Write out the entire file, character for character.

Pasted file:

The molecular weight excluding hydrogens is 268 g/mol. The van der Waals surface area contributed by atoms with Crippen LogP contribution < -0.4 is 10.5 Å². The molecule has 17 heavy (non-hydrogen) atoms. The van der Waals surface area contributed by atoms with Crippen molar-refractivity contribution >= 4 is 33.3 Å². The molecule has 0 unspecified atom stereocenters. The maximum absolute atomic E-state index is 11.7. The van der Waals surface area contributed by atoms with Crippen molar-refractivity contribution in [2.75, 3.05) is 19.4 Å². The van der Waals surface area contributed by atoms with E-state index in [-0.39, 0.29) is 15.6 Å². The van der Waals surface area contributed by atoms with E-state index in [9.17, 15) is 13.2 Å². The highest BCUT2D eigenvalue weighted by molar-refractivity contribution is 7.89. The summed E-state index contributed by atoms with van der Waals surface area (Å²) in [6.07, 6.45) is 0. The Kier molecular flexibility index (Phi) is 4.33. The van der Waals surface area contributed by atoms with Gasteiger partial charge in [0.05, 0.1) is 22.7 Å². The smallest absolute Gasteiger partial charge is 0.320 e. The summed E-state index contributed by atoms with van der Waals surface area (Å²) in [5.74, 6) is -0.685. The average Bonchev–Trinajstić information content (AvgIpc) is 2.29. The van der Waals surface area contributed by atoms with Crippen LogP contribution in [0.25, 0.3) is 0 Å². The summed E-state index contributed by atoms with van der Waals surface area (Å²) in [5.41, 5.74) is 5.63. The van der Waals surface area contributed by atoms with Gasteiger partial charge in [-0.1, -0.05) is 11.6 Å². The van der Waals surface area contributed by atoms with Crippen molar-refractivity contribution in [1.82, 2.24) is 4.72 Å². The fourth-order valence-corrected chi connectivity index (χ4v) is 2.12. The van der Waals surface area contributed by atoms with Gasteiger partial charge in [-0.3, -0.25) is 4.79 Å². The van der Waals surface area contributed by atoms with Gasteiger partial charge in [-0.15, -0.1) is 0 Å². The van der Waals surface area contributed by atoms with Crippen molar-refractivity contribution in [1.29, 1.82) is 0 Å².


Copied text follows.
The molecular weight excluding hydrogens is 268 g/mol. The van der Waals surface area contributed by atoms with Crippen LogP contribution < -0.4 is 10.5 Å². The molecule has 17 heavy (non-hydrogen) atoms. The van der Waals surface area contributed by atoms with Crippen molar-refractivity contribution >= 4 is 33.3 Å². The molecule has 0 unspecified atom stereocenters. The maximum absolute atomic E-state index is 11.7. The van der Waals surface area contributed by atoms with Crippen molar-refractivity contribution in [2.75, 3.05) is 19.4 Å². The van der Waals surface area contributed by atoms with E-state index in [-0.39, 0.29) is 15.6 Å². The van der Waals surface area contributed by atoms with E-state index in [9.17, 15) is 13.2 Å². The highest BCUT2D eigenvalue weighted by molar-refractivity contribution is 7.89. The summed E-state index contributed by atoms with van der Waals surface area (Å²) in [6.07, 6.45) is 0. The Kier molecular flexibility index (Phi) is 4.33. The van der Waals surface area contributed by atoms with Gasteiger partial charge in [0.05, 0.1) is 22.7 Å². The smallest absolute Gasteiger partial charge is 0.320 e. The summed E-state index contributed by atoms with van der Waals surface area (Å²) in [5.74, 6) is -0.685. The average Bonchev–Trinajstić information content (AvgIpc) is 2.29. The van der Waals surface area contributed by atoms with Crippen LogP contribution in [0.25, 0.3) is 0 Å². The summed E-state index contributed by atoms with van der Waals surface area (Å²) in [5.41, 5.74) is 5.63. The van der Waals surface area contributed by atoms with Gasteiger partial charge in [-0.1, -0.05) is 11.6 Å². The van der Waals surface area contributed by atoms with Crippen molar-refractivity contribution in [1.82, 2.24) is 4.72 Å². The fourth-order valence-corrected chi connectivity index (χ4v) is 2.12. The van der Waals surface area contributed by atoms with Gasteiger partial charge in [-0.3, -0.25) is 4.79 Å². The van der Waals surface area contributed by atoms with Gasteiger partial charge in [-0.15, -0.1) is 0 Å². The van der Waals surface area contributed by atoms with Crippen molar-refractivity contribution in [1.29, 1.82) is 0 Å².